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Tuesday, June 1, 2010

Sustainable Living

Have you ever met a person who insists that they are totally and completely one hundred percent independent?

Are you ever tempted to ask them how they made the dye for their clothes or cut the leather for their shoes?

I'm always tempted to ask something snarky like that. Current world standards have made true independence an endangered creature. With the exception of a few rare cultures or extreme situations our societies are built on interdependence.

I need someone to grow my food, weave my clothes, butcher my meat, and turn fossil fuels into gasoline for my car. Left to my own devices I could probably forage a nice vegetarian diet during the warmer months, possibly hunt something stupid and slow moving during the winter, but I don't have the foggiest idea how fossil fuel becomes kinetic energy to move my car, and I certainly can't make my own shoes.

When you stop to think about it, creating a working fictional society becomes a bit of a headache. The readers may never ask why Planet Z is so wealthy or why Character X can find this object but not that object, but the author needs to know.

The author must have all the answers.

Earth-based novels, both historical or in modern settings, have an advantage in that their scenes are already set. If the author writes that Character Fabulous lives in New York City in 2009 we can all picture a city that will fit the framework, world-building done.

If a sci-fi author says that Character Fabulous lives in Mila Orbital Base in 243 Venusian Reckoning the author is going to get polite nods and confused looks.

I'm putting together a series on world-building because I need the work. My planets and cultures lack depth. I'm missing pieces to the puzzle still, and I'd like your input.

What makes a world sustainable?

What makes a sci-fi culture/planet independent?

I'm think the main topics will cover: food, economy, government, and housing. What would you add to the list?


  1. One thing that makes things believable is religion. If everyone holds the same beliefs, it gets boring. Every alien species is going to have their own set of beliefs that humans will consider to be their religion.

    Looking forward to this series. It'll be interesting to see a fresh take on it.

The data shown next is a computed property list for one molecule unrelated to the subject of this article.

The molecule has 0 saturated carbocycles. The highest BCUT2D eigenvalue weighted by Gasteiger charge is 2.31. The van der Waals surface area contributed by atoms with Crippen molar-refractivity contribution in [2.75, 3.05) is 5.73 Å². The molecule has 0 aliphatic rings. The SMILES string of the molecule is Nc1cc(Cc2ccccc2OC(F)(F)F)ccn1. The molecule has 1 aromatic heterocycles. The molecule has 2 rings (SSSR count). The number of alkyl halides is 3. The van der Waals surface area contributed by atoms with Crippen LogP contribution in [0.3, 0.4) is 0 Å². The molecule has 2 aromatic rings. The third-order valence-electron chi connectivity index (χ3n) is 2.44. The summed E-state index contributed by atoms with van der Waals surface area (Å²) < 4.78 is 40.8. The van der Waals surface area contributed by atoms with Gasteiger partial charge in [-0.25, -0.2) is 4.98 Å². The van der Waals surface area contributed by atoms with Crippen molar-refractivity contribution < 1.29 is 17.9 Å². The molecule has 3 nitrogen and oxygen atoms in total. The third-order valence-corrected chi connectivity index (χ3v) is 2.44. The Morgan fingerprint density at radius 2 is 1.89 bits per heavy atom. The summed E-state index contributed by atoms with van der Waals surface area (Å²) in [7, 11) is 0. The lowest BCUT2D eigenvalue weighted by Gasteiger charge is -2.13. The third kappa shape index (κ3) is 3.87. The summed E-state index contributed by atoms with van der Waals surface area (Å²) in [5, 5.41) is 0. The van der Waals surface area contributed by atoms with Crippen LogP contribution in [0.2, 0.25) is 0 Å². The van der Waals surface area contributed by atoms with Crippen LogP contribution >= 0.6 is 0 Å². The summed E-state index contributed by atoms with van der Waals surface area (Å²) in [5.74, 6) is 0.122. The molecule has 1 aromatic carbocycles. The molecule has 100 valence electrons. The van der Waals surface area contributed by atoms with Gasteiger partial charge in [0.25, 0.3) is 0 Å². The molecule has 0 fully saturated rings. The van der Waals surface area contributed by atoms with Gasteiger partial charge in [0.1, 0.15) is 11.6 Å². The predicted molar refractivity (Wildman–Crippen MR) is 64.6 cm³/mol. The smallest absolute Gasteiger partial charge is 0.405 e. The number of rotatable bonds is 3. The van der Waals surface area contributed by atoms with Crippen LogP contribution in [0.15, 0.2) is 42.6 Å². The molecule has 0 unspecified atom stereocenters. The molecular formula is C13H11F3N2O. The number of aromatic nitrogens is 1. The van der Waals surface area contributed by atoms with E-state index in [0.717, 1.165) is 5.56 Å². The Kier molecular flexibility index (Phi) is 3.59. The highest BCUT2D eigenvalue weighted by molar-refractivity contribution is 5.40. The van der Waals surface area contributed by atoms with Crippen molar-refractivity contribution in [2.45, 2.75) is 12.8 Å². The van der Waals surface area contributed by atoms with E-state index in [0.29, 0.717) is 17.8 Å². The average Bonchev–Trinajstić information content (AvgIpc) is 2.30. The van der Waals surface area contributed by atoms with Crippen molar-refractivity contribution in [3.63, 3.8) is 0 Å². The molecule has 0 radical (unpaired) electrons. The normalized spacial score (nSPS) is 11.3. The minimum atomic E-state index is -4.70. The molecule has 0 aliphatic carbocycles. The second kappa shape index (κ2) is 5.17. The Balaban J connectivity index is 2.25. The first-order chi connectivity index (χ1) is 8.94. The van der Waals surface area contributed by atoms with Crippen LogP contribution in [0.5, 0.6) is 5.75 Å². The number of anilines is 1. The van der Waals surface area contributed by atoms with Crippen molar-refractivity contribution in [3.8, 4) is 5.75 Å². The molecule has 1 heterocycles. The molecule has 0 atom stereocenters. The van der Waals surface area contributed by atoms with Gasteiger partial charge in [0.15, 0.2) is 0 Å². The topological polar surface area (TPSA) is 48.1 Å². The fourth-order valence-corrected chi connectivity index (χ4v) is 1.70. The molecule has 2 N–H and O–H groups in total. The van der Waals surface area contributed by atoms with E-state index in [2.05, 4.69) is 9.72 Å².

2. Easy...? Look to history of colonization efforts even here in the "new world".

    The countries in the old world sent explorers ahead of colonists to ensure that it was possible to live in the new place and be self-sufficient. This was necessary as it could take months to get supplies across the sea.

    They would mainly be looking land with plentiful food sources.

    There also had to be a reason they were looking to colonize in X area. It could be because this new place provided a resource they needed back home (copper, silver, or gold, for example). It could be because they were trying to defend their interests in a new world and ensuring that an enemy could not expand their empire without any checks and balances.

    We do the same right now as our scientists project their technical eyeballs out into space looking for a new earth. They are looking for livable conditions beyond our planet. I know some scifi geeks are searching for fellow humans out there, but to a certain extent scientists are looking for another earth in case ours goes to pot.

    In history - when the explorers gave the OK, the colonists would be sent next. The first waves were generally the unwanteds in society who were supposed to build the settlement in the new world and civilize it. They would bring enough food goods (animals and storable food) and raw supplies (seeds, flour, sugars for example) to sustain them for a period of time it takes before they are truly self-sufficient and producing goods in the new settlement.

    As far as the economy - it would be supported by the trade of materials produced in this new world and sold to the old country.

    Or it could simply be the trade of materials for a good that everyone in this new planet needs or wants (alcohol or animals). Check into various countries around the world to see what they used as money. It could be something like a chip of jade that is of value to the wealthiest and most powerful person in town. And definitely create new materials or measures for your planets. :)

    Other than that - you could read up for inspiration. Ursula Le Guin's books. Unless I'm messed up and thinking of a different scifi author, she is the one who wrote about societies in space.

  3. ETA - I cut off before I manage to say what I intended before I got to babbling about what [I think] is important with world building.

    I'm absolutely looking forward to reading this series too, as I love to see other people's worldbuilding ideas. Sometimes you pick up something new that you didn't even consider.

  4. Stephanie - I hadn't thought of religion, I've edited it out to avoid controversy in my current series. But you're right, beliefs (religious or otherwise) are a huge part of the cultural mindset. I'll have to think about how belief systems work in space.

    Catherine - I thought le Guin did fantasy, but I could be wrong. I'll look forward to your comments as I work on the series. :o)